A superb route, and many thanks to Norman Hodghton of Somerset for contributing it.
OS map: 33
A route from Inverie (reached by boat) on the Knoydart peninsula to Kinloch Hourn and on to Arnisdale from where a public road leads N to Glenelg (giving ferry access to Skye) and beyond.
North of Mallaig, in northwest Scotland, is the remote and wild peninsular of Knoydart. 55 square miles of mountains, tracks, and hardly any inhabitants. This is the place for the adventurous rough-stuff cyclist who doesn't mind some tough routes, but can be assured of spectacular scenery to compensate. Anyone visiting this area should be prepared to camp, or sleep in the various bothies, and to expect possible bad weather as Knoydart has the dubious honour of having some of the highest rainfall in Scotland.
The borders of Knoydart can be reached by way of the roads alongside Loch Arkaig or Loch Quoich. Alternatively there is the Bruce Watt ferry from Mallaig to Inverie. (www.road-to-the-isles.org.uk/watt.html). If you arrive at Inverie remember that the café there will be the last one you see for a day, or two, or more! So make sure you have plenty of food with you, and the means to cook it.
Much has been written in "The Rough-Stuff Journal" about Knoydart, routes such as Glen Dessarry, Mam Meadail, and even Glen Pean. These necessitate much hard work, and sometimes bike carrying.
East of Inverie is one of Knoydart's easier routes. A ridable track leaves the village and heads eastwards into the beautiful valley beside the Inverie River. By Loch an Dubh-Lochain the track starts to climb and a bit further on the really hard work begins as the path gets much steeper as it approaches the summit of Mam Barrisdale. From here the views are splendid, Loch Nevis behind, and beyond the pass range after range of mountains into the distance. Having scrambled down to Barrisdale you can find accommodation either on the small campsite, or in the bothy which actually has running water, a flush toilet, and electric light some of the time, (but there's no fireplace).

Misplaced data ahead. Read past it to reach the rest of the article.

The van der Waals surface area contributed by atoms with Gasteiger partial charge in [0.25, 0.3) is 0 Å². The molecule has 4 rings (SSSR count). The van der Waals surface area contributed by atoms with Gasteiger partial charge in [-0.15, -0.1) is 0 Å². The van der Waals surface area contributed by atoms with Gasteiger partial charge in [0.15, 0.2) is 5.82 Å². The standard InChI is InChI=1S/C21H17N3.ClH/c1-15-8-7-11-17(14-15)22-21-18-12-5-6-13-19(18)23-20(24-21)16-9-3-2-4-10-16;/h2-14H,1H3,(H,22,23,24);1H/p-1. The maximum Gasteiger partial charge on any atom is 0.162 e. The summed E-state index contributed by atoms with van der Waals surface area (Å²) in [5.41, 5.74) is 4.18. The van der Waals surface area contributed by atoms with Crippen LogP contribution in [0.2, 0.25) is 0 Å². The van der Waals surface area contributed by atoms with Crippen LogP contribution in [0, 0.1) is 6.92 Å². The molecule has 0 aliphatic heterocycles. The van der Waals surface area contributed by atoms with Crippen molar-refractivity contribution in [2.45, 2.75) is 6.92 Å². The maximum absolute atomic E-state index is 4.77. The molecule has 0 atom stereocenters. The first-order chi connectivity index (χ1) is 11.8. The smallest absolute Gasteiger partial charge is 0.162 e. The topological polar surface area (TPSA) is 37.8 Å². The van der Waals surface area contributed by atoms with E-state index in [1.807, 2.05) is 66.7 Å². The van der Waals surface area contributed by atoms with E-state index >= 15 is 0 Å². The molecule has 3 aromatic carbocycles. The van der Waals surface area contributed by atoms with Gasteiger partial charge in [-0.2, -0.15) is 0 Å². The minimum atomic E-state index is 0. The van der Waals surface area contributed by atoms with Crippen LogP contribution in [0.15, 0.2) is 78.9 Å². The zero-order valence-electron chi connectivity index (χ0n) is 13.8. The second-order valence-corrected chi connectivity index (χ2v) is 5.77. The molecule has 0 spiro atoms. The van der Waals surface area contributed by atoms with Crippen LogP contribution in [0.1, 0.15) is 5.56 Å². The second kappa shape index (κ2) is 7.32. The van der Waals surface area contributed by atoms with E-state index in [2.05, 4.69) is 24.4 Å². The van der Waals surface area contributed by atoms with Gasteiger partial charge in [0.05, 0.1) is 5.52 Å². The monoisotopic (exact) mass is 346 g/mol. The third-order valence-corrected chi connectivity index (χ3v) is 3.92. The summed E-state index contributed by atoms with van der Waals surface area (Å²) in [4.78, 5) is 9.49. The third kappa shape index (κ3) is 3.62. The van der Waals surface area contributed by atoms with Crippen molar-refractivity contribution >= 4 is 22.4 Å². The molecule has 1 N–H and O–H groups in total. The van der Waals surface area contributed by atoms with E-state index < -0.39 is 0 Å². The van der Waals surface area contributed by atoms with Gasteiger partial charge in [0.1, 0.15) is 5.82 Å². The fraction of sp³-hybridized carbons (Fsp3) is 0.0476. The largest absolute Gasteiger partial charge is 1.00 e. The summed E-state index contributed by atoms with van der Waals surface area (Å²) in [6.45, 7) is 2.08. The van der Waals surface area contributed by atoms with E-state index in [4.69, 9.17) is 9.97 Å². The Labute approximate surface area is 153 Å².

Continuing eastwards from Barrisdale a path follows Loch Hourn to Kinloch Hourn. Despite the fact it is almost entirely unridable, this is a magnificent route, which is sometimes close to the water's edge and at other times high above the loch. At two points along the route I found it necessary to unload my heavy panniers and take them up a very steep eroded section then return for the bike. Kinloch Hourn has a campsite, a café with self-catering flat, and one bed and breakfast. A tarmac road continues eastwards from here, an "escape route" if the weather turns bad.
For those who want more rough-stuff there is the equally wonderful crossing to Arnisdale. It begins with a steep climb from beside the Big House then levels off and sometimes it is even possible to ride the bike. Along the way there are a few river crossings so be prepared to get wet feet. Foot bridges do exist, but quite often winter flooding destroys them. Beyond Dubh Lochan there is a very steep descent down though the woods to Glen Arnisdale. Take care, it is very steep and very loose. Along the glen it is an easy ride to Arnisdale.
There is an alternative crossing. Instead of taking the track to Dubh Lochan there is an indistinct path which follows the power lines, crosses Bealach Aoidhdailean, and from there leads down to Gleann Beag and thence to Glenelg. There seems to be nothing written about this route so I can give no information.
Inverie to Arnisdale took me three days, through valleys surrounded by great mountains, beside lochs, and through woods. It was very hard work at times, but always the superb scenery made up for it all, so why try to hurry?
norman hodghton, somerset